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First televised impeachment hearing draws 13 million viewers

State Department official George Kent and acting U.S. Ambassador to Ukraine Bill Taylor. Photo: Joshua Roberts/ Pool/Getty Images

The first televised impeachment hearing drew a sizable audience of about 13 million live viewers, according to early Nielsen ratings released by Fox News on Thursday.

Yes, but: Those numbers, while big, are smaller than the viewership of other major Trump-era political hearings. About 19.5 million people tuned in live to James Comey's testimony in June 2017, and about 20 million watched the Brett Kavanaugh hearing in Sept. 2018.

By the numbers: Fox News led the cable networks in total live viewers from 10 am to 4 pm with nearly 2.9 million viewers tuning into testimony from State Department official George Kent and acting U.S. Ambassador to Ukraine Bill Taylor. MSNBC followed close behind with nearly 2.7 million viewers. CNN trailed in third place for the cable networks with around 1.8 million viewers.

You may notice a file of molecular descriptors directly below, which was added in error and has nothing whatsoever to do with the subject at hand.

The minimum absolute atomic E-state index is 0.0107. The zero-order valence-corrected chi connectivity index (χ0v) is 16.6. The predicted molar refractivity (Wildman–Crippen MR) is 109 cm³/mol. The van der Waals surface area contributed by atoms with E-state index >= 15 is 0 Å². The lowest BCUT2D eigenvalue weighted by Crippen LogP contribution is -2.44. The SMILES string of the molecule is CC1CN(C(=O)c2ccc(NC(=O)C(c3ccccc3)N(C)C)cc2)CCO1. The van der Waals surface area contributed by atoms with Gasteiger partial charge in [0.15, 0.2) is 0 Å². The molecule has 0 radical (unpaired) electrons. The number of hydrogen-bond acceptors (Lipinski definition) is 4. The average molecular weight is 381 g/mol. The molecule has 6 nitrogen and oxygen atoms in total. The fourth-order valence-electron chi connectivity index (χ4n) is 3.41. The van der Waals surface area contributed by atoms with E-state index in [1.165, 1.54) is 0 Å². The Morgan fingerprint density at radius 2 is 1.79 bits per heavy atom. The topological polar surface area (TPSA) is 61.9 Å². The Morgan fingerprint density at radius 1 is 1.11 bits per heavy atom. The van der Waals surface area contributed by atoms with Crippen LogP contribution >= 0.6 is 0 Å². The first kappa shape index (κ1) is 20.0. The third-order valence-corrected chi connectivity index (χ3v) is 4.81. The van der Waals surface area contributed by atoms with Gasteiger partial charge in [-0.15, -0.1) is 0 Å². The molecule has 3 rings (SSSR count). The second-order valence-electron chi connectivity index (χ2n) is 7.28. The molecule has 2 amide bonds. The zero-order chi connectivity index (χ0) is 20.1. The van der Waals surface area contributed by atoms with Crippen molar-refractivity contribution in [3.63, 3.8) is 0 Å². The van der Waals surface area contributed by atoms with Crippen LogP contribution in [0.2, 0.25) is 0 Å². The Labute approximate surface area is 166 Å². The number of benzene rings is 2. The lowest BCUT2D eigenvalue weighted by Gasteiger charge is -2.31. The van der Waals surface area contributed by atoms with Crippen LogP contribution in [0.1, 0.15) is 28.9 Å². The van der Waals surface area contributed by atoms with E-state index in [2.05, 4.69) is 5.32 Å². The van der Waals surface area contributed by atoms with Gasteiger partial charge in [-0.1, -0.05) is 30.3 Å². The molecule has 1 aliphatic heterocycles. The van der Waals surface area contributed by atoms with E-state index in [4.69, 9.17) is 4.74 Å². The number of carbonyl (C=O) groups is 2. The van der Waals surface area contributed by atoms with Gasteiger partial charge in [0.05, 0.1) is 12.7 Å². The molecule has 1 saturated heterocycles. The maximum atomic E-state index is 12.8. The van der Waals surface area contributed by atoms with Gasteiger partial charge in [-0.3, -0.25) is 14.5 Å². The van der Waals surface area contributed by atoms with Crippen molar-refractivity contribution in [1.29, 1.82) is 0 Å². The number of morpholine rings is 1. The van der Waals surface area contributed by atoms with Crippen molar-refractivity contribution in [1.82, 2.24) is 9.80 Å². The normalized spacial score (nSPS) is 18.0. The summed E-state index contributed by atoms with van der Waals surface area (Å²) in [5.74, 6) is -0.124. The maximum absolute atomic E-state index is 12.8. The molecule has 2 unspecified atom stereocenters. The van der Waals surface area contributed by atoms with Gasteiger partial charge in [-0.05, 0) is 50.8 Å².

• All the major broadcast networks veered away from their regularly scheduled programs to air the hearing. ABC drew the most viewers with a little more than 2 million, and CBS followed with almost 2 million viewers. NBC had around 1.7 million viewers.
  • Many other people likely watched the testimony and questioning via streaming platforms, but to-date there is no way of measuring those live views precisely.

Our thought bubble: An impeachment hearing, one might think, would be a must-see event for Americans. But several factors may have resulted in fewer people watching this hearing than other Trump-era hearings.

  • It's also possible that Americans have started to tune out impeachment content as the saga has dragged on.
  • The release of the July 25 Ukraine call transcripts ahead of the hearings could have driven viewers to think that they would glean minimal new information from the hearings.
  • It also seems unlikely, at this point, that the hearings will sway the minds of loyal Senate Republicans. Some Americans might have made the hearings a low priority, given that the Senate is expected to clear the president.

What's next: The second televised hearing will occur Friday morning.